Research and Prepare
Photographing from a helicopter takes preparation, planning and research therefore organization beforehand is crucial. Space inside a helicopter is incredibly limited so you want to take as little as gear as possible to mean you can concentrate on shooting and enjoying the flight. I would also advise taking the minimum amount of accessories when as it is unlikely you will have an opportunity to change memory cards or fish around your bag for filters or other accessories; the last thing you want is a lens hood falling off and hitting someone on the head…that’s a serious law suit on your hands!!
I would actually advise removing all hoods off your lenses before flying and leaving them on the ground. I also would take the largest capacity memory cards you have to mean you don’t have to change them when in the air; I loaded my two bodies with two 64gb high speed Lexar Compact Flash Cards. Additionally, changing lenses during flight without introducing dust into your sensor with the wind swirling around is virtually impossible. Meanwhile, the strength of the wind generated by the rotors, means even if you tried to change lens there is a good chance of it falling out and you never seeing it again.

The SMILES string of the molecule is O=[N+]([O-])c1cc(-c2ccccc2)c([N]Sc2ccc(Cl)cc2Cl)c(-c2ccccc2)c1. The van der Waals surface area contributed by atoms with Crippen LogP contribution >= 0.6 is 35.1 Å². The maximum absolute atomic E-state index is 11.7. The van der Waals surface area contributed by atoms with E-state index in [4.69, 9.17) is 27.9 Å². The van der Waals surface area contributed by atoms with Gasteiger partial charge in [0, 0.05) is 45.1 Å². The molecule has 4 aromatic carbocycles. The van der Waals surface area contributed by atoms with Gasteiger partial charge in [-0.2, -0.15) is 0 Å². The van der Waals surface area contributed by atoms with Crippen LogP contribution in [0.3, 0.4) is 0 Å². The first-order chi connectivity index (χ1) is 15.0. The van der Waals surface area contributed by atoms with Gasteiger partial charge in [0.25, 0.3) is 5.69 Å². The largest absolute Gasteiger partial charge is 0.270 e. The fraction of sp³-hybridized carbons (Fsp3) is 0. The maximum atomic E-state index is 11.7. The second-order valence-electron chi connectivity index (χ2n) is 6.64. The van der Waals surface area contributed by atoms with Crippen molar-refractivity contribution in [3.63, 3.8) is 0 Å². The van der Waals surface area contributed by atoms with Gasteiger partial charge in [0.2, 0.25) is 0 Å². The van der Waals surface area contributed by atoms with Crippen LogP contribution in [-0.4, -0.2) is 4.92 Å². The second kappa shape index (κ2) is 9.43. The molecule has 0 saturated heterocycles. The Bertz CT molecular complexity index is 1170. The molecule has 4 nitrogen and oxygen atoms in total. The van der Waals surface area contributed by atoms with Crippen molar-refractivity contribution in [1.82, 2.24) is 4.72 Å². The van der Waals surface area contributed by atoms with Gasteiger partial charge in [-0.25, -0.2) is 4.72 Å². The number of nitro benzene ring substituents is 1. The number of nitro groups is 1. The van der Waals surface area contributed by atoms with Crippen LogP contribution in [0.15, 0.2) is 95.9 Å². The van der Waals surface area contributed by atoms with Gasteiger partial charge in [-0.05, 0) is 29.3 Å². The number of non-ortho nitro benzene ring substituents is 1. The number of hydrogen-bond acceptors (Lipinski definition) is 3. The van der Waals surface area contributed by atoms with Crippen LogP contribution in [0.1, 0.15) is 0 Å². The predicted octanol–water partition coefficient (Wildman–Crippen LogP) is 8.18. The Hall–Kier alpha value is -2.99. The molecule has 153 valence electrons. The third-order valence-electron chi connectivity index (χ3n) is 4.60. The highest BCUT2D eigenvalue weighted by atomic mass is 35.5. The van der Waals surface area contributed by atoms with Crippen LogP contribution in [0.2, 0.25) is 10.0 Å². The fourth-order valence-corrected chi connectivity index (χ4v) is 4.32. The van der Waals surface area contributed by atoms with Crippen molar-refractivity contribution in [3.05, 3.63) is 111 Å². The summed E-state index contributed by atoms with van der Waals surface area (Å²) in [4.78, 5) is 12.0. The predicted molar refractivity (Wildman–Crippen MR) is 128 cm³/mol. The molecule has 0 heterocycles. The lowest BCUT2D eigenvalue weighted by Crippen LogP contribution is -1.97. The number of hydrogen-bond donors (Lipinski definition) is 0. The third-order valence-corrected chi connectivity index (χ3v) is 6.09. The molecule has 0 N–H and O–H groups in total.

Also, have a think if possible of what you want to capture before taking flight. I had carefully thought out a shot list before setting out considering what I wanted to capture as well as the position of the sun, angle of the light and where I would need the helicopter to be positioned to get the perfect shots. Fortunately, I was working with a fantastic pilot, John from Bay Aerial Photo, who really understood my vision and was able to get me into the ideal spots. Communication with the pilot is also really important. They will have flown these routes hundreds of times before and will be able to get you in the right positions to get your shot.
What gear to take?
To ensure that you don’t need to switch lenses at any point, I recommend bringing two cameras if you can. I flew with the Nikon D850 and D800 securely attached to my torso with my trusty Black Rapid straps and a GOPRO 4 strapped to my chest for behind the scenes video and my Manfrotto Sling Bag tucked into a small compartment and tethered to the front passenger seat should I need any miscellaneous gear in an emergency. I was fully harnessed to the helicopter both on the frame and the floor before take off, meaning that I could virtually step out of the doors as I increasingly gained confidence and shoot directly down onto the city before and avoid getting the skid in the shot.